Markets & Economy

January existing-home sales show fastest seasonally adjusted annual sales growth in almost 10 years

NAR's Lawrence Yun: 'Market challenges remain, but the housing market is off to a prosperous start'
  • According to the National Association of Realtors, existing-home sales increased 3.3 percentage points to a seasonally adjusted annual rate (SAAR) of 5.69 million.
  • NAR Chief Economist Lawrence Yun says January's numbers show the resilience of buyers.

Learn the New Luxury Playbook at Luxury Connect | October 18-19 at the Beverly Hills Hotel

The first month of 2017 sets the year up for a red-hot start after what National Association of Realtors Chief Economist Lawrence Yun called a “soft” December.

In January, NAR’s existing-home sales spiked 3.3 percentage points to a seasonally adjusted annual rate (SAAR) of 5.69 million — up from an upwardly revised 5.51 million in December.

This month’s sales pace is 3.8 percentage points above January 2015 and is the fastest SAAR sales pace in nearly a decade.

The Northeast, South and West experienced strong growth, while the Midwest took a small hit. Distressed sales were unchanged at 7 percent, which is still lower than a year ago.

January’s numbers show ‘resilience’

The median existing-home price for all housing types in January rose 7.1 percentage points to $228,900, which marks the 59th consecutive month of year-over-year gains.

Are you a rich broker, or a poor broker?
How to drive automation and profit from Robert Kiyosaki's 'Cashflow Quadrant‘ READ MORE

Total housing inventory experienced a boost as well, with a 2.4 percentage point jump to 1.69 million homes for sale — a much-needed jump from the rock bottom levels seen in December 2016.

Despite the strong numbers, inventory is still 7.1 percentage points below January 2016 and is the 20th consecutive month of year-over-year declines. Unsold inventory is at an unchanged 3.6-month supply.

NAR Chief Economist Lawrence Yun says January’s existing-home sales show the resilience among consumers in the face of rising mortgage interest rates.

“Much of the country saw robust sales activity last month as strong hiring and improved consumer confidence at the end of last year appear to have sparked considerable interest in buying a home,” he said.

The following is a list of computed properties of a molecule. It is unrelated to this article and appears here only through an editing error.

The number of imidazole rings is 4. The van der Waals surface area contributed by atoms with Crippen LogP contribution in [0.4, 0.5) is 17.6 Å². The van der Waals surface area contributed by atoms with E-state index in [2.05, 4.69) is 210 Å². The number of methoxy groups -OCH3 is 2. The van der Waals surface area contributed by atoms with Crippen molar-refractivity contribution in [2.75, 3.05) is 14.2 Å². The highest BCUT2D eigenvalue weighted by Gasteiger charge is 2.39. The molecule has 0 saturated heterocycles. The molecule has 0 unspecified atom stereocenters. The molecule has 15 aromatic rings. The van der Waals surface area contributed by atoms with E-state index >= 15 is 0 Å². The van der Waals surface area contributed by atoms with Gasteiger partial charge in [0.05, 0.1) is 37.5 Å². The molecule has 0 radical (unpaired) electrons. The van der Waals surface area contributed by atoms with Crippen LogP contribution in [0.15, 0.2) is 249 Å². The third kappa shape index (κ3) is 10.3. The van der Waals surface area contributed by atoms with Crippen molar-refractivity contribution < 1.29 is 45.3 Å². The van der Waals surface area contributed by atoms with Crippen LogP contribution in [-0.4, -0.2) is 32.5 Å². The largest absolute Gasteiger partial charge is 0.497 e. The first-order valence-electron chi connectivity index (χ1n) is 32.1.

“Market challenges remain, but the housing market is off to a prosperous start as homebuyers staved off inventory levels that are far from adequate and deteriorating affordability conditions.”

Builder breakdown

Distressed sales, which include foreclosures and short sales, were at 7 percent — unchanged from December and a 9 percentage point drop from January 2016. Five percent of January sales were foreclosures, and 2 percent were short sales.

Single-family home sales were at a SAAR of 5.04 million — a 2.6 percentage point month-over-month increase and a 3.7 percentage point year-over-year increase. The sales price for single-family homes increased by 7.3 percentage points to $230,400.

Existing condominium and co-op sales rose 8.3 percentage points to a SAAR of 650,000 units, 4.8 percentage points higher than a year ago. The median existing condo price was $217,400 in January — up 6.2 percentage points from 2016.

How did buying patterns vary across the country?

  • In the Northeast, existing-home sales jumped 5.3 percent to an annual rate of 800,000, up 6.7 percent from a year ago.
    Median price: $253,800, a 2.5 percent year-over-year decrease.
  • In the Midwest, existing-home sales decreased 1.5 percent to an annual rate of 1.29 million.
    Median price: $174,900, a 6.5 percent year-over-year increase.
  • In the South, existing-home sales rose 3.6 percent to an annual rate of 2.31 million.
    Median price: $201,400, a 9.2 percent year-over-year increase.
  • In the West, existing-home sales ascended 6.6 percent to an annual rate of 1.29 million.
    Median price: $332,300, an 6.8 percent year-over-year increase.

Existing-home sales are based on transaction closings from MLSs and include single-family homes, townhomes, condominiums and co-ops.

Seasonally adjusted annual rates are used in reporting monthly data to help accommodate for seasonal variation; the annual rate for any given month represents what the total number of actual sales for a year would be if the pace for that month were maintained for a whole year.

Email Marian McPherson